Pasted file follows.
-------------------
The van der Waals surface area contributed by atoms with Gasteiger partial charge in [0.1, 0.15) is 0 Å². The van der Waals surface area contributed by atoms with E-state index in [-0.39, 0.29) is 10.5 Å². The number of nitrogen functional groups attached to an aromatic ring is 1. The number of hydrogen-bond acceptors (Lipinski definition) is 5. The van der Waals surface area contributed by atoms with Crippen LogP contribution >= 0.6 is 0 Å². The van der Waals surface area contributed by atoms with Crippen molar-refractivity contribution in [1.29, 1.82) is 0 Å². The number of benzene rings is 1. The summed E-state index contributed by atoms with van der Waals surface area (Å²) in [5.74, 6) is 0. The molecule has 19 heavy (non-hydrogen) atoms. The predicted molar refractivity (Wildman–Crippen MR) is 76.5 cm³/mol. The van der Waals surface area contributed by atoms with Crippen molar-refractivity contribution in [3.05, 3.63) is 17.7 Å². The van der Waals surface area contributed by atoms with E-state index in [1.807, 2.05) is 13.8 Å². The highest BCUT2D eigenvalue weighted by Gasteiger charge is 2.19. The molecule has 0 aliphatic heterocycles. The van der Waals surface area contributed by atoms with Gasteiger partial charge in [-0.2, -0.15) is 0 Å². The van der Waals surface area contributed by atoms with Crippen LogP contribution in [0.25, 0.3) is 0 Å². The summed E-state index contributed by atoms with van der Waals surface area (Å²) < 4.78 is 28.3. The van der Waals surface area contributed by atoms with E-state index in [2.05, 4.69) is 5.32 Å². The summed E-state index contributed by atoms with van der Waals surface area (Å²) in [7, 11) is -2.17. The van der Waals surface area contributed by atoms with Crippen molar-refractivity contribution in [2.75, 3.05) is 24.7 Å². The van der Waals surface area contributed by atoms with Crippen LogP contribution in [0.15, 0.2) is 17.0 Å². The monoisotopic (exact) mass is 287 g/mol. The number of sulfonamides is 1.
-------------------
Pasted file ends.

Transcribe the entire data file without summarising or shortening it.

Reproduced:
The van der Waals surface area contributed by atoms with Gasteiger partial charge in [0.1, 0.15) is 0 Å². The van der Waals surface area contributed by atoms with E-state index in [-0.39, 0.29) is 10.5 Å². The number of nitrogen functional groups attached to an aromatic ring is 1. The number of hydrogen-bond acceptors (Lipinski definition) is 5. The van der Waals surface area contributed by atoms with Crippen LogP contribution >= 0.6 is 0 Å². The van der Waals surface area contributed by atoms with Crippen molar-refractivity contribution in [1.29, 1.82) is 0 Å². The number of benzene rings is 1. The summed E-state index contributed by atoms with van der Waals surface area (Å²) in [5.74, 6) is 0. The molecule has 19 heavy (non-hydrogen) atoms. The predicted molar refractivity (Wildman–Crippen MR) is 76.5 cm³/mol. The van der Waals surface area contributed by atoms with Crippen molar-refractivity contribution in [3.05, 3.63) is 17.7 Å². The van der Waals surface area contributed by atoms with E-state index in [1.807, 2.05) is 13.8 Å². The highest BCUT2D eigenvalue weighted by Gasteiger charge is 2.19. The molecule has 0 aliphatic heterocycles. The van der Waals surface area contributed by atoms with Gasteiger partial charge in [-0.2, -0.15) is 0 Å². The van der Waals surface area contributed by atoms with Crippen LogP contribution in [0.25, 0.3) is 0 Å². The summed E-state index contributed by atoms with van der Waals surface area (Å²) < 4.78 is 28.3. The van der Waals surface area contributed by atoms with E-state index in [2.05, 4.69) is 5.32 Å². The summed E-state index contributed by atoms with van der Waals surface area (Å²) in [7, 11) is -2.17. The van der Waals surface area contributed by atoms with Crippen molar-refractivity contribution in [2.75, 3.05) is 24.7 Å². The van der Waals surface area contributed by atoms with Crippen LogP contribution in [0.15, 0.2) is 17.0 Å². The monoisotopic (exact) mass is 287 g/mol. The number of sulfonamides is 1.